Since the Supreme Court’s decision in Kennedy v. Bremerton School District last year, we have seen an uptick in the number of public school prayer bills across the country. The U.S. Constitution protects public school students’ right to engage in voluntary, student-led, student-initiated prayer that is not coercive and not disruptive. But the Constitution also prohibits public schools and their employees from sponsoring, encouraging or participating in religious activities with students.
In Kennedy, the Court held that a public school football coach had the right to say “a brief, quiet, personal” prayer. But groups like First Liberty, the organization that represented the coach at the Supreme Court and a member of the well-funded Shadow Network of organizations working to undermine church-state separation, want to push past the limits of the Supreme Court decision and are helping legislators introduce public school prayer bills in the states.
State Lawmakers Distort Ruling
State legislators have claimed that their bills simply mirror what the Supreme Court said in Kennedy. But if that were true, there’d be no need for legislation – it’s already the law. Instead, these bills are designed to give teachers and other public school employees the right to pray in ways that would be unconstitutional.
For example, the Supreme Court said that public school employees cannot coerce students to pray with them. But a bill in Idaho, HB 182, would give teachers the right to pray aloud at any time they are allowed to engage in personal conversations or conduct. This means that a teacher on lunch duty who is free to chat with other teachers would also be allowed to stand up at lunch and pray aloud in front of students. And a bill in Oklahoma would give teachers “the right to pray with, over, or in front of students.” These bills trample the important constitutional safeguards that the Supreme Court laid out in Kennedy.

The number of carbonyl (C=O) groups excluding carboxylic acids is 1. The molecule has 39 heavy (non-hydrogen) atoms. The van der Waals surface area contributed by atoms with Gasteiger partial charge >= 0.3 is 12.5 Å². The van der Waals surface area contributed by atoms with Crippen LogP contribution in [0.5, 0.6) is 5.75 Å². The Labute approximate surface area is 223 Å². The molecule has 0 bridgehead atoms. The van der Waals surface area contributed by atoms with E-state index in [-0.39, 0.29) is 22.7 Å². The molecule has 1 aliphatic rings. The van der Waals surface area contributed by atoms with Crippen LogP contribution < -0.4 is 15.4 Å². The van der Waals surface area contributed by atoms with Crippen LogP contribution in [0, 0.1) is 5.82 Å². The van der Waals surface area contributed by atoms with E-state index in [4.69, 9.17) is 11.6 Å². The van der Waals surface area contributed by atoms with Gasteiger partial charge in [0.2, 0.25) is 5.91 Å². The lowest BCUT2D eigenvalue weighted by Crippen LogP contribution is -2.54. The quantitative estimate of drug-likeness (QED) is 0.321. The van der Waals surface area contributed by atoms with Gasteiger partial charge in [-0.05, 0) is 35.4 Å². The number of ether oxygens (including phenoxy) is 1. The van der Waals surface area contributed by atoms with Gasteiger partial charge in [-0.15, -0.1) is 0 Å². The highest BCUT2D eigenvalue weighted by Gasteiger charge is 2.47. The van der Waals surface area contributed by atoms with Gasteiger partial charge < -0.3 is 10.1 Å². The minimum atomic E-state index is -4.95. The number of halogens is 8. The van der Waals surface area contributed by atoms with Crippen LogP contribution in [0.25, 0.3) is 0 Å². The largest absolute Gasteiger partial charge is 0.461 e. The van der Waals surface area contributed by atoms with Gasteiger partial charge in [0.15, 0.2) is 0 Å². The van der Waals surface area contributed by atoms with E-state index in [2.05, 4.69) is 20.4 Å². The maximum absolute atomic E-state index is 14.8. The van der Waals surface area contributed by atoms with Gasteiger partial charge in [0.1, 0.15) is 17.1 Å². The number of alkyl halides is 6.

School-Sponsored Prayer: Inherently Divisive
Enacting bills like these would inevitably lead to school-sponsored prayer and make anyone who is not a member of the majority religion feel like an outsider and unwelcome at their own public school. No student should ever be made to feel excluded – whether it’s in a classroom or on the football field – because they don’t share the religious beliefs of their coaches, teachers or fellow students.
Parents should feel comfortable sending their children to public schools and not fear that they will be preached to or forced to pray according to someone else’s faith tradition. Praying is inherently religious, and choosing to pray is a deeply personal decision. To uphold the U.S. Constitution, states, public schools, and teachers must respect these limits on school-sponsored prayer.
So far this year, we’re tracking school prayer bills in 13 states, including the bills in Idaho and Oklahoma. AU is working with allies on strategy and sharing analyses. We sent a letter to members of the Idaho House urging them to reject the bill. It passed the House and is under consideration in the Senate, but at a committee hearing, there was some skepticism about the bill. And a bill in Kentucky, HB 547, was passed in the House last week.
We’ll continue to monitor these bills and work to protect the religious freedom of all public school students.